HC Deb 16 February 1998 vol 306 cc746-7
3. Mr. Barnes

What representations he has received recently concerning the distribution of national lottery grants; and if he will make a statement. [27586]

11. Mr. Skinner

If he will make a statement on the equity of lottery grant distribution. [27595]

The Secretary of State for Culture, Media and Sport (Mr. Chris Smith)

We have received more than 1,000 letters since our White Paper was published, in addition to nearly 600 direct responses. The responses were overwhelmingly in favour of our reforms of the lottery, and we are now implementing our proposals through the National Lottery Bill. Among other things, it makes provision for us to be able to ensure a fairer geographical spread of lottery awards.

Mr. Barnes

I appreciate that many of my constituents make use of town-centre facilities, especially in Sheffield and Chesterfield, and to some extent in London, so that lottery awards to those areas also benefit my constituents. Are not poorer people much less mobile and, therefore, unable to make use of such facilities? Such maldistribution of lottery moneys, much of which is contributed by poorer people, is quite obscene. There is almost a 1,000-fold distinction between funding received in richer constituencies and in poorer ones. Hopefully, that is being tackled by my right hon. Friend's measures.

Mr. Smith

My hon. Friend is absolutely right. By ensuring that lottery distributary boards draw up a strategy for the deployment of lottery resources, we shall ensure that, among other things, they help to tackle social exclusion. I look forward to discussing the matter further with my hon. Friend when I meet him in a few weeks' time.

Mr. Skinner

Some authorities—those mentioned by my hon. Friend the Member for North-East Derbyshire (Mr. Barnes), Bolsover and others in Derbyshire and elsewhere—do not get a fair crack of the whip. In view of that, will my right hon. Frie nd make sure that he meets the people from Creswell crags—one of the oldest archaeological sites in the northern hemisphere—who tried to get money from the Conservative party without success? They were led up the garden path by the right hon. Member for South-West Surrey (Mrs. Bottomley), who was then in charge, with the result that they receive nothing like what they should. Is it too late to stop Heseltine's folly—the dome? There would then be even more money for redistribution.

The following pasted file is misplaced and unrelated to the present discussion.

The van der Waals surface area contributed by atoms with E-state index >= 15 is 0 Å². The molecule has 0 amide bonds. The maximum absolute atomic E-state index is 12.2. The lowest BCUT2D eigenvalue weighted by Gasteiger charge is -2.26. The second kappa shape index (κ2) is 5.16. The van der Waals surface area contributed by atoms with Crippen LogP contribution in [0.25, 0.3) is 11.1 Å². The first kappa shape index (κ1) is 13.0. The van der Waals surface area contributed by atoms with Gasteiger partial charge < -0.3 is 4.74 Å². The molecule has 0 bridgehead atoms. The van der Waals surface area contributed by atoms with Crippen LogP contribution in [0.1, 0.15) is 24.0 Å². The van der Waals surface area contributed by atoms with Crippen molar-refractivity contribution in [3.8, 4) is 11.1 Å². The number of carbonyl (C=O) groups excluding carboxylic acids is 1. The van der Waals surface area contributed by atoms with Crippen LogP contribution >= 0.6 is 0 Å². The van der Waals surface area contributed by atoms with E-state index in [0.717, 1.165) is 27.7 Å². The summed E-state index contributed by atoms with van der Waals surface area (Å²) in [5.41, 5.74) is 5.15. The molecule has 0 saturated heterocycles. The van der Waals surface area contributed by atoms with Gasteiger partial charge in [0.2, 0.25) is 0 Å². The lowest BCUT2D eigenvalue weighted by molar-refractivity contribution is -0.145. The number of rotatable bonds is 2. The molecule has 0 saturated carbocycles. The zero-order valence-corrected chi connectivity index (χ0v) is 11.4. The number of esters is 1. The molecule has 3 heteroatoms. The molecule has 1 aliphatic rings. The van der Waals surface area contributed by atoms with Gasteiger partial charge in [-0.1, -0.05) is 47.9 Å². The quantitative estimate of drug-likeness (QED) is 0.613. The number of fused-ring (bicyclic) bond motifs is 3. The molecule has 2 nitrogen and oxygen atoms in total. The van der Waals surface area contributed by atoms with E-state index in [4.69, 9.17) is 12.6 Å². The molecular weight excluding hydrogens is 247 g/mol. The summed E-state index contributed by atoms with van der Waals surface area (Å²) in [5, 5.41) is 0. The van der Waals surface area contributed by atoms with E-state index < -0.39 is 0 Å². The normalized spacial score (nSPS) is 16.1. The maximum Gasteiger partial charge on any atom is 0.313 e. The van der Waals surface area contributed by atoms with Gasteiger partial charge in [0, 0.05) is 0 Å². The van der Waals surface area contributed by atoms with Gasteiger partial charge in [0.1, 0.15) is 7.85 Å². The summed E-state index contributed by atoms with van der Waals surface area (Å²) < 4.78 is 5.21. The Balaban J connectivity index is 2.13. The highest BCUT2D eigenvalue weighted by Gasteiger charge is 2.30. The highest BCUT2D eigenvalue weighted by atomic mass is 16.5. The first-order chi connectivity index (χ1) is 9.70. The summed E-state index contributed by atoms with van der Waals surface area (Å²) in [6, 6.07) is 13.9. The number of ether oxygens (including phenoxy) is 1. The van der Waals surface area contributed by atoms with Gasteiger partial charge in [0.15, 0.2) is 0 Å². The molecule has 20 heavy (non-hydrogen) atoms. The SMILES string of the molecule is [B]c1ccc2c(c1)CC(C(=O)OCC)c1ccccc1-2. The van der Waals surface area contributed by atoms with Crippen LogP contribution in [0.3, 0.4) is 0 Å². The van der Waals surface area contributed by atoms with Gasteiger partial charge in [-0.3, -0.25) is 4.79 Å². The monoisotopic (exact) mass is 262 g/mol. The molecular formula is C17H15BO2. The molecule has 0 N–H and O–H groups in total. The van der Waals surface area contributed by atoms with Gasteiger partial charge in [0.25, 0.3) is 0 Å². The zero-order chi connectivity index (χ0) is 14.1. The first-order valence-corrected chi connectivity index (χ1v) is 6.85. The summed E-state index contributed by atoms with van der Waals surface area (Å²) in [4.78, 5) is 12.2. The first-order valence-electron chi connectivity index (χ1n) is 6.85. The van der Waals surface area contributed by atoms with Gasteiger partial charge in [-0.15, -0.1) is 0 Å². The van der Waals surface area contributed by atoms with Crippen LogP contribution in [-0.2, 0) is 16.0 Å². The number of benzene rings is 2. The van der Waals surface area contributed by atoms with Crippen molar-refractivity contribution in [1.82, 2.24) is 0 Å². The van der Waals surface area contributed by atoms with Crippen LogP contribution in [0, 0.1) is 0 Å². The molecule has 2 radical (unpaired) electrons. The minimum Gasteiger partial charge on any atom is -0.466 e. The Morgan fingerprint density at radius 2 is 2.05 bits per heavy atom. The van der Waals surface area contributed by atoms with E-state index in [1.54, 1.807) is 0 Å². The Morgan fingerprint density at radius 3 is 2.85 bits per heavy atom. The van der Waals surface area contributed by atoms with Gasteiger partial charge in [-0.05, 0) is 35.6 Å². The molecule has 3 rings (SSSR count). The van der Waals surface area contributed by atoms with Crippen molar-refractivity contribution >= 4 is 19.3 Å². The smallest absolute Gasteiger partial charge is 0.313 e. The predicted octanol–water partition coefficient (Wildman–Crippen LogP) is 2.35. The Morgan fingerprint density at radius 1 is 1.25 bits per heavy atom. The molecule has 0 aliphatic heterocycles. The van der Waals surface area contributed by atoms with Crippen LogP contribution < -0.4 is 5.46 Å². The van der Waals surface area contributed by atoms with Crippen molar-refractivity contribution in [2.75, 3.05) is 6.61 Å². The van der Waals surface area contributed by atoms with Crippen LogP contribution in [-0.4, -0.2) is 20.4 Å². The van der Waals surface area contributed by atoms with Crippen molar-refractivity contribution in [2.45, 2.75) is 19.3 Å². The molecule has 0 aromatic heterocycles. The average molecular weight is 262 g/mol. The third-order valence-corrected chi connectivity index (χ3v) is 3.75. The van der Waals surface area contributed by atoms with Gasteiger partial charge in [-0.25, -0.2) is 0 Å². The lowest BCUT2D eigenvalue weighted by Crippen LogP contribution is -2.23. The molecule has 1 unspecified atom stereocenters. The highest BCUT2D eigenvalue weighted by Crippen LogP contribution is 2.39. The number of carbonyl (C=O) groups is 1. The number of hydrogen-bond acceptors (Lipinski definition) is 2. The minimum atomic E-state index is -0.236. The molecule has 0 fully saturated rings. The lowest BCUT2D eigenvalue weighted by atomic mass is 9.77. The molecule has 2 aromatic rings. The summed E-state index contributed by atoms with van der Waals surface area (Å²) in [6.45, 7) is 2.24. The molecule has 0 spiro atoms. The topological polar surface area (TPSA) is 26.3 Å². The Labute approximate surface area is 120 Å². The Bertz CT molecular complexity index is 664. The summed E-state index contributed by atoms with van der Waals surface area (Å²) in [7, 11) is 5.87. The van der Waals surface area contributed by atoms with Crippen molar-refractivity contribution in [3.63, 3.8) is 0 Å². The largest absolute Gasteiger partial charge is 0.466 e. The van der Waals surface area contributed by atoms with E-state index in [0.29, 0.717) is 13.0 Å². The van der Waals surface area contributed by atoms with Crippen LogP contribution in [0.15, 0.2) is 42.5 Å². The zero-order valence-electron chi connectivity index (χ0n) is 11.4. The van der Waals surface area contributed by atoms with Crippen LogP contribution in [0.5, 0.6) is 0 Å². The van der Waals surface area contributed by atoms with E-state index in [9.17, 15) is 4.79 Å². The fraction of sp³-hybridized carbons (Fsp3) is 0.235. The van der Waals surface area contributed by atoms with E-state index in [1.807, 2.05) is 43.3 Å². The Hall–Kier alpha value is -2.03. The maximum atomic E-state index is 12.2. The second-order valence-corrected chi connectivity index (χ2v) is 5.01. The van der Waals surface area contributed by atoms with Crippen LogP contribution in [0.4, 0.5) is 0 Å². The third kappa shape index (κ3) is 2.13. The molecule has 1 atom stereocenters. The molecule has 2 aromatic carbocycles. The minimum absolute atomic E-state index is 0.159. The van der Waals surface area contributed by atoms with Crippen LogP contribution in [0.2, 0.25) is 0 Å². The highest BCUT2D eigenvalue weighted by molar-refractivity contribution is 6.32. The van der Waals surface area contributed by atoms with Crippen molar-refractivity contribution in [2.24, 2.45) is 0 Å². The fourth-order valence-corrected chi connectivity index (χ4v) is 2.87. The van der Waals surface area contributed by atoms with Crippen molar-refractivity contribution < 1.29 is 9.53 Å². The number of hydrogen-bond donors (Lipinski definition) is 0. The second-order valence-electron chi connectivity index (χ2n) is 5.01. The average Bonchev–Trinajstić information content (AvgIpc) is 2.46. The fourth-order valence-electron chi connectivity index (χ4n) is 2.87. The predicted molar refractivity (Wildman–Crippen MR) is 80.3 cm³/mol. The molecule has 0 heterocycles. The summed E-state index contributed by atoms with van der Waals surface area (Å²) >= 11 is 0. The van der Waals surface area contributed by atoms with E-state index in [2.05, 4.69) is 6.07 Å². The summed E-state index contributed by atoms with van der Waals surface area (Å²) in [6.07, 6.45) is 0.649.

Mr. Smith

I would be delighted to meet my hon. Friend's constituents to discuss Creswell crags. At this stage, I cannot give any commitment on funding, but I shall be happy to discuss the matter with them.

Mrs. Virginia Bottomley

The right hon. Gentleman will be aware of the growing dismay in the heritage, arts and sports fields about the fact that they will be £60 million a year less well off than they anticipated. As a result, many applications that otherwise could have been confident of success are being rejected. Will the right hon. Gentleman publish the agreements he reached with the distributing bodies, because he has informed us that they have voluntarily given up that £60 million a year to put it into the new opportunities fund in advance of legislation? The arts, heritage and sports groups that spoke to me were very surprised that the councils had reached such an agreement voluntarily.

Mr. Smith

As usual—this is her usual question—the right hon. Lady is wrong. The amount that each of the existing distributors will have over the seven years of the franchise is £1.8 billion, as was anticipated when the lottery began. No money has been taken away from that amount.

Mr. Maude

Will the right hon. Gentleman seek to allay the growing torrent of criticism of his Department from luminaries of the arts world by making a firm commitment not to reduce the percentage of lottery proceeds devoted to the arts below what he currently intends?

Mr. Smith

The gentle criticism expressed by one or two figures in the arts world has been related entirely to the figure that the Conservative party put into the Red Book a year ago. I have no intention whatever of reducing that figure of £1.8 billion, which the arts, heritage, sports and charities always knew that they would get.